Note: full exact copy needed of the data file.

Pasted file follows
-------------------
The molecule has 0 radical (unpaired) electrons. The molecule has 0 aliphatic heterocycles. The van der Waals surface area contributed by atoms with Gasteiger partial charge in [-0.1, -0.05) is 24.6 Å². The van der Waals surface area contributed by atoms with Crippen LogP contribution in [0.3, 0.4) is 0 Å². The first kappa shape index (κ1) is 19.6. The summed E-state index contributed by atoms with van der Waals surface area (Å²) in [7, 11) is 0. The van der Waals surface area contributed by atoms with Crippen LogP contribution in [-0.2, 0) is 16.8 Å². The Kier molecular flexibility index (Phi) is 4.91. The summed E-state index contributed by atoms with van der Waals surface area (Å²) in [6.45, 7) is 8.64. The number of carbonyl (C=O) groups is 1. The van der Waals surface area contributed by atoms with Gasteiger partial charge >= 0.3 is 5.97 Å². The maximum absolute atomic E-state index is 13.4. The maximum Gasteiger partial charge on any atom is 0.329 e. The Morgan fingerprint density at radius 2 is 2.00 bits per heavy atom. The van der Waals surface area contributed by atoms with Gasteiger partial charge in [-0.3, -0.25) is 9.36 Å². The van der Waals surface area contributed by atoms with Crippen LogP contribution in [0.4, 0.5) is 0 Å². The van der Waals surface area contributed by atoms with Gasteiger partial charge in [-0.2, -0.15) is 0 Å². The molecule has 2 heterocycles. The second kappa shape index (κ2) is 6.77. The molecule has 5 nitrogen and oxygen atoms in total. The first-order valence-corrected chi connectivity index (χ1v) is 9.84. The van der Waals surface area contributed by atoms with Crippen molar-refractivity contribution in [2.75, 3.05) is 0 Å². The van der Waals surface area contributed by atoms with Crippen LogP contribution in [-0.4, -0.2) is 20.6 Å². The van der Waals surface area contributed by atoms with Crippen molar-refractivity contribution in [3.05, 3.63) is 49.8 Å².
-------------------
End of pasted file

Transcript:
The molecule has 0 radical (unpaired) electrons. The molecule has 0 aliphatic heterocycles. The van der Waals surface area contributed by atoms with Gasteiger partial charge in [-0.1, -0.05) is 24.6 Å². The van der Waals surface area contributed by atoms with Crippen LogP contribution in [0.3, 0.4) is 0 Å². The first kappa shape index (κ1) is 19.6. The summed E-state index contributed by atoms with van der Waals surface area (Å²) in [7, 11) is 0. The van der Waals surface area contributed by atoms with Crippen LogP contribution in [-0.2, 0) is 16.8 Å². The Kier molecular flexibility index (Phi) is 4.91. The summed E-state index contributed by atoms with van der Waals surface area (Å²) in [6.45, 7) is 8.64. The number of carbonyl (C=O) groups is 1. The van der Waals surface area contributed by atoms with Gasteiger partial charge >= 0.3 is 5.97 Å². The maximum absolute atomic E-state index is 13.4. The maximum Gasteiger partial charge on any atom is 0.329 e. The Morgan fingerprint density at radius 2 is 2.00 bits per heavy atom. The van der Waals surface area contributed by atoms with Gasteiger partial charge in [-0.3, -0.25) is 9.36 Å². The van der Waals surface area contributed by atoms with Crippen LogP contribution in [0.4, 0.5) is 0 Å². The van der Waals surface area contributed by atoms with Gasteiger partial charge in [-0.2, -0.15) is 0 Å². The molecule has 2 heterocycles. The second kappa shape index (κ2) is 6.77. The molecule has 5 nitrogen and oxygen atoms in total. The first-order valence-corrected chi connectivity index (χ1v) is 9.84. The van der Waals surface area contributed by atoms with Crippen molar-refractivity contribution in [2.75, 3.05) is 0 Å². The van der Waals surface area contributed by atoms with Crippen LogP contribution in [-0.4, -0.2) is 20.6 Å². The van der Waals surface area contributed by atoms with Crippen molar-refractivity contribution in [3.05, 3.63) is 49.8 Å².